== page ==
Our imaginative literature has made similar
connections between crowds and contagion. Nathaniel Hawthorne in
"My Kinsman, Major Molineux" (1832), writing before germ
theory had taken hold, nevertheless describes a gathering mob as
a disease symptom: "[It was] as if a dream had broken forth
from some feverish brain, and were sweeping visibly through the
midnight streets" (561). Mark Twain, writing after that seismic
paradigm shift, links mobs specifically to contagion in claiming
that "men in a crowd
don't think for themselves, but
become impregnated by contagious sentiments uppermost in the minds
of all who happen to be en masse" (Mills 69). What is
at stake here is not so much behavior as identity: madness, fever,
and uncontrolled emotions take us out of ourselves, whether violence
follows or not. Expressing that identity purge as a contagious phenomenon
acknowledges that contagious disease, like the engulfing crowd,
dissolves the fragile membranes by which we distinguish ourselves
Wallace Stegner's novel On a Darkling Plain
(1940) also clearly links identity, crowds, and contagion. Set during
the 1918-19 influenza epidemic, the novel presents a protagonist
who "could stand
individuals" but not mankind "in
pack." Only "in isolation," Vickers contends, could
people "stay human [and] keep their dignity. When more than
three of them got together it was a pack, and the pack was immoral,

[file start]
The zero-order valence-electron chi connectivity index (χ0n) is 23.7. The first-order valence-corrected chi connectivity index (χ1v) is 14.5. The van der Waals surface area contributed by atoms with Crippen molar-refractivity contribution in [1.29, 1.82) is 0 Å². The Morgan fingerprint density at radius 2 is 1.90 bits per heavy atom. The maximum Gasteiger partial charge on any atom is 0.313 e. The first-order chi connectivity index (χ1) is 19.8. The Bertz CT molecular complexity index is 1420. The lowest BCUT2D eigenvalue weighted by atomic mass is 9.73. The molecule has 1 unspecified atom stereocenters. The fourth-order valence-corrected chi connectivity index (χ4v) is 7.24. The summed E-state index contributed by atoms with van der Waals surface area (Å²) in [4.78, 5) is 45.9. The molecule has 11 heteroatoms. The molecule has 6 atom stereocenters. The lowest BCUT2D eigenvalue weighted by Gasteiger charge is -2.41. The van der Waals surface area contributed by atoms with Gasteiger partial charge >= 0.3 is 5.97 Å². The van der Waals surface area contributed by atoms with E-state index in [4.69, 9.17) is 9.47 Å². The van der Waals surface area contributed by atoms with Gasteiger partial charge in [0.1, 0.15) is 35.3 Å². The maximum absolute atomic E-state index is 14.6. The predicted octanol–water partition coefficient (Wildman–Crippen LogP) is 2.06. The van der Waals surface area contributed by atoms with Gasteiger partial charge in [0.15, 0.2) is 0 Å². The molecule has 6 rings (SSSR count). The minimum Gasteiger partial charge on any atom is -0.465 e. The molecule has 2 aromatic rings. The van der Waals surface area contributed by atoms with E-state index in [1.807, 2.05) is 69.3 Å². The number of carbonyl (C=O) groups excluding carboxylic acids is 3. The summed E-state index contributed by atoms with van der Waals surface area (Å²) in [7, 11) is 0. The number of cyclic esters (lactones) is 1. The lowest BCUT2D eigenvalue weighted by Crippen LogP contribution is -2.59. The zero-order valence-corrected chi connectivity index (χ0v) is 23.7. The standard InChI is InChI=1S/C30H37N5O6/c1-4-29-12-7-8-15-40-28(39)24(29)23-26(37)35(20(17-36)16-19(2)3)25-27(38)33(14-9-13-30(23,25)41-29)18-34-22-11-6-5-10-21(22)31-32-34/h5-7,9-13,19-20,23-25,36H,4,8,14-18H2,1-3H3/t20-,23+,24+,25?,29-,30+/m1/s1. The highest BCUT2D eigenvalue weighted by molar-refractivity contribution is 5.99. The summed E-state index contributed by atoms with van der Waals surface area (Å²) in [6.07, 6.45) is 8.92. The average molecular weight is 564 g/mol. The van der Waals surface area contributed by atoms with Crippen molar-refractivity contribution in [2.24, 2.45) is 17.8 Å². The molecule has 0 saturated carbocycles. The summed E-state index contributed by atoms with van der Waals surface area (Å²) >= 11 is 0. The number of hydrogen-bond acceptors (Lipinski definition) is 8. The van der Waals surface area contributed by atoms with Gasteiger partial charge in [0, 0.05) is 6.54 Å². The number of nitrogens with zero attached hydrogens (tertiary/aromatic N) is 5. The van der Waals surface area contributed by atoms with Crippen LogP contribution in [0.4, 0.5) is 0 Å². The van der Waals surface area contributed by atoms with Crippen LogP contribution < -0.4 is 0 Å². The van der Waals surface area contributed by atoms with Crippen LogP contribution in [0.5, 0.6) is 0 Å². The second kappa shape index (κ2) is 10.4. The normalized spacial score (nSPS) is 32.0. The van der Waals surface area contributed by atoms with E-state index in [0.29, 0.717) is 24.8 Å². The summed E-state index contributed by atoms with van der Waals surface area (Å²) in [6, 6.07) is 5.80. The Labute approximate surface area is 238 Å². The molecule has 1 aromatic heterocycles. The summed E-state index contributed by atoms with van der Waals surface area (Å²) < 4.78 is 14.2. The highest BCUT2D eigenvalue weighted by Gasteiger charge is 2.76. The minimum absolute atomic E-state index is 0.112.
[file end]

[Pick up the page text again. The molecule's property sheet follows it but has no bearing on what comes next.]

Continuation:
full of reasonless hatred for the foreign
and different" (67-8). Yet in those "packs," too,
lies the danger of a specific, infectious agent of the foreign
and different. The flu then ravaging cities was "one good argument
for living alone," he reasons: "The plague [was] a symbol
of the manifold sickness, physical and spiritual, that affected
mankind in the mass" (157). Holed up in a remote camp on the
Canadian plains, Vickers considers his hut walls "a bulwark
an affirmation of tentative identity" (122) during the
long storm-blast of the flu. Another character, venturing into town
and "almost certain contagion," is likewise described
as "trying to hide his identity, as if he could escape the
disease" (161). When Vickers finally comes down with flu, the
narrator again implicates contagion in a loss of identity. He becomes
just "another patient
part of the town's collective
sickness" and feels "poised over his own body, separate
as if he walked with another person" (225, 207).
These last few examples end fifty years ago,
but contagion as a figurative device has hardly vanished from our
lives since then. Contagion metaphors are everywhere: we are confronted
daily in the news media with the "virus" of sexism, road
rage, doubt, war, and witchcraft; with "epidemics" of
hate, handguns, disrespect, eating disorders and even, in a bizarre
recent instance, historical novels (Dee 77). Virtually no facet
of American life is immune to such treatment (as the phrase "immune
to" itself suggests), and the phenomenon goes beyond popular
journalism. Essayist William Zinsser remarks that our Alamo martyrs
are "immune to the virus of revisionism" (77). Roger Shattuck